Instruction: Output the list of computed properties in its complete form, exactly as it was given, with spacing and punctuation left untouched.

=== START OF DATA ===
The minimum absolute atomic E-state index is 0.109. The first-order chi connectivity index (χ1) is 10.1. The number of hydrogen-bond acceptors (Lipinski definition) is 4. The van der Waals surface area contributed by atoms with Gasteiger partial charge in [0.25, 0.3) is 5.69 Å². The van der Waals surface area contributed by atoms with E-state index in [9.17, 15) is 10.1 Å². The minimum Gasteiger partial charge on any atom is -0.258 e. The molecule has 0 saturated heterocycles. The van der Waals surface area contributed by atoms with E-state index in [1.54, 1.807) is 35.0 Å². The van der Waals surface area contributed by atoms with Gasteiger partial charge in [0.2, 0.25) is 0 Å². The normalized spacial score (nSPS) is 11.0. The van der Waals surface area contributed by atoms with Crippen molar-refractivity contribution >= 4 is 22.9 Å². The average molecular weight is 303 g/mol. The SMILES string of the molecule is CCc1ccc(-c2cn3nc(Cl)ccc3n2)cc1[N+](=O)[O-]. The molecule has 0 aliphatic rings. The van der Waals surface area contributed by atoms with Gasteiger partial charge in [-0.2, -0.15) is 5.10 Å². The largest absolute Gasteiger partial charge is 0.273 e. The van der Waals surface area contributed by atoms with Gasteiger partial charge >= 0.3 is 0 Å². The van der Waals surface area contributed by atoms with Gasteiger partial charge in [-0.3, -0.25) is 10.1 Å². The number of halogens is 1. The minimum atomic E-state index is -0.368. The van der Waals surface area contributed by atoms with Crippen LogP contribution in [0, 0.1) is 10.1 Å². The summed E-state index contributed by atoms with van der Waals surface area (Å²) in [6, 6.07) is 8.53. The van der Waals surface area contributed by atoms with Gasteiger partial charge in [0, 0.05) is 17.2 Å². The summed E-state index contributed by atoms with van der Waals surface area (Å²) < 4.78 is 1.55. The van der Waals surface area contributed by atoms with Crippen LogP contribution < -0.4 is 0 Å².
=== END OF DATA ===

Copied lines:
The minimum absolute atomic E-state index is 0.109. The first-order chi connectivity index (χ1) is 10.1. The number of hydrogen-bond acceptors (Lipinski definition) is 4. The van der Waals surface area contributed by atoms with Gasteiger partial charge in [0.25, 0.3) is 5.69 Å². The van der Waals surface area contributed by atoms with E-state index in [9.17, 15) is 10.1 Å². The minimum Gasteiger partial charge on any atom is -0.258 e. The molecule has 0 saturated heterocycles. The van der Waals surface area contributed by atoms with E-state index in [1.54, 1.807) is 35.0 Å². The van der Waals surface area contributed by atoms with Gasteiger partial charge in [0.2, 0.25) is 0 Å². The normalized spacial score (nSPS) is 11.0. The van der Waals surface area contributed by atoms with Crippen molar-refractivity contribution >= 4 is 22.9 Å². The average molecular weight is 303 g/mol. The SMILES string of the molecule is CCc1ccc(-c2cn3nc(Cl)ccc3n2)cc1[N+](=O)[O-]. The molecule has 0 aliphatic rings. The van der Waals surface area contributed by atoms with Gasteiger partial charge in [-0.2, -0.15) is 5.10 Å². The largest absolute Gasteiger partial charge is 0.273 e. The van der Waals surface area contributed by atoms with Gasteiger partial charge >= 0.3 is 0 Å². The van der Waals surface area contributed by atoms with Gasteiger partial charge in [-0.3, -0.25) is 10.1 Å². The number of halogens is 1. The minimum atomic E-state index is -0.368. The van der Waals surface area contributed by atoms with Crippen LogP contribution in [0, 0.1) is 10.1 Å². The summed E-state index contributed by atoms with van der Waals surface area (Å²) in [6, 6.07) is 8.53. The van der Waals surface area contributed by atoms with Gasteiger partial charge in [0, 0.05) is 17.2 Å². The summed E-state index contributed by atoms with van der Waals surface area (Å²) < 4.78 is 1.55. The van der Waals surface area contributed by atoms with Crippen LogP contribution < -0.4 is 0 Å².